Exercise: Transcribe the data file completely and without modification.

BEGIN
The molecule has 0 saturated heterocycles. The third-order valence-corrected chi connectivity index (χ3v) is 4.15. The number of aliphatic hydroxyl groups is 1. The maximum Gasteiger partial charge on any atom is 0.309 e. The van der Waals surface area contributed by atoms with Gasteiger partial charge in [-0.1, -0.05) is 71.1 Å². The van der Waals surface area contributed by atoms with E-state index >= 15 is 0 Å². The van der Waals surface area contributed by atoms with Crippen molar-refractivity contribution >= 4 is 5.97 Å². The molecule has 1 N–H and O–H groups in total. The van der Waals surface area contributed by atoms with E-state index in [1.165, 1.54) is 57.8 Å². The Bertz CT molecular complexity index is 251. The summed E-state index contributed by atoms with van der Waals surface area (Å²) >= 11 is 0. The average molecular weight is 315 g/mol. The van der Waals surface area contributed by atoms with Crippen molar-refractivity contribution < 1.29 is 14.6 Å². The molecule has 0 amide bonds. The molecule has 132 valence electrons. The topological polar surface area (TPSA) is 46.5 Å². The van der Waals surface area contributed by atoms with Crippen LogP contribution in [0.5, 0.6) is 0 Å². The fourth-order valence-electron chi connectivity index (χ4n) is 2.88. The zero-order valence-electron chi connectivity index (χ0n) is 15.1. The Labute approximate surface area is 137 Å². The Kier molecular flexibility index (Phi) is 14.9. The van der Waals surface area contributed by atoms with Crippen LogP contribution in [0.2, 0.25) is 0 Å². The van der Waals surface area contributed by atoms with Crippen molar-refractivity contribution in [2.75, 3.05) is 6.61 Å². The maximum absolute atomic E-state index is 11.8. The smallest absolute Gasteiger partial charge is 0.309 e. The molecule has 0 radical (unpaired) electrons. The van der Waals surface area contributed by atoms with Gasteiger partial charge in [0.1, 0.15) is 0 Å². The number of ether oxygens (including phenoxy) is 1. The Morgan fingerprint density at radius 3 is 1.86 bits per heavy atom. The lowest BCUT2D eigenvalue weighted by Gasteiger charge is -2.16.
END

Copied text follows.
The molecule has 0 saturated heterocycles. The third-order valence-corrected chi connectivity index (χ3v) is 4.15. The number of aliphatic hydroxyl groups is 1. The maximum Gasteiger partial charge on any atom is 0.309 e. The van der Waals surface area contributed by atoms with Gasteiger partial charge in [-0.1, -0.05) is 71.1 Å². The van der Waals surface area contributed by atoms with E-state index >= 15 is 0 Å². The van der Waals surface area contributed by atoms with Crippen molar-refractivity contribution >= 4 is 5.97 Å². The molecule has 1 N–H and O–H groups in total. The van der Waals surface area contributed by atoms with E-state index in [1.165, 1.54) is 57.8 Å². The Bertz CT molecular complexity index is 251. The summed E-state index contributed by atoms with van der Waals surface area (Å²) >= 11 is 0. The average molecular weight is 315 g/mol. The van der Waals surface area contributed by atoms with Crippen molar-refractivity contribution < 1.29 is 14.6 Å². The molecule has 0 amide bonds. The molecule has 132 valence electrons. The topological polar surface area (TPSA) is 46.5 Å². The van der Waals surface area contributed by atoms with Crippen LogP contribution in [0.5, 0.6) is 0 Å². The fourth-order valence-electron chi connectivity index (χ4n) is 2.88. The zero-order valence-electron chi connectivity index (χ0n) is 15.1. The Labute approximate surface area is 137 Å². The Kier molecular flexibility index (Phi) is 14.9. The van der Waals surface area contributed by atoms with Crippen LogP contribution in [0.2, 0.25) is 0 Å². The van der Waals surface area contributed by atoms with Crippen molar-refractivity contribution in [2.75, 3.05) is 6.61 Å². The maximum absolute atomic E-state index is 11.8. The smallest absolute Gasteiger partial charge is 0.309 e. The molecule has 0 radical (unpaired) electrons. The van der Waals surface area contributed by atoms with Gasteiger partial charge in [0.1, 0.15) is 0 Å². The number of ether oxygens (including phenoxy) is 1. The Morgan fingerprint density at radius 3 is 1.86 bits per heavy atom. The lowest BCUT2D eigenvalue weighted by Gasteiger charge is -2.16.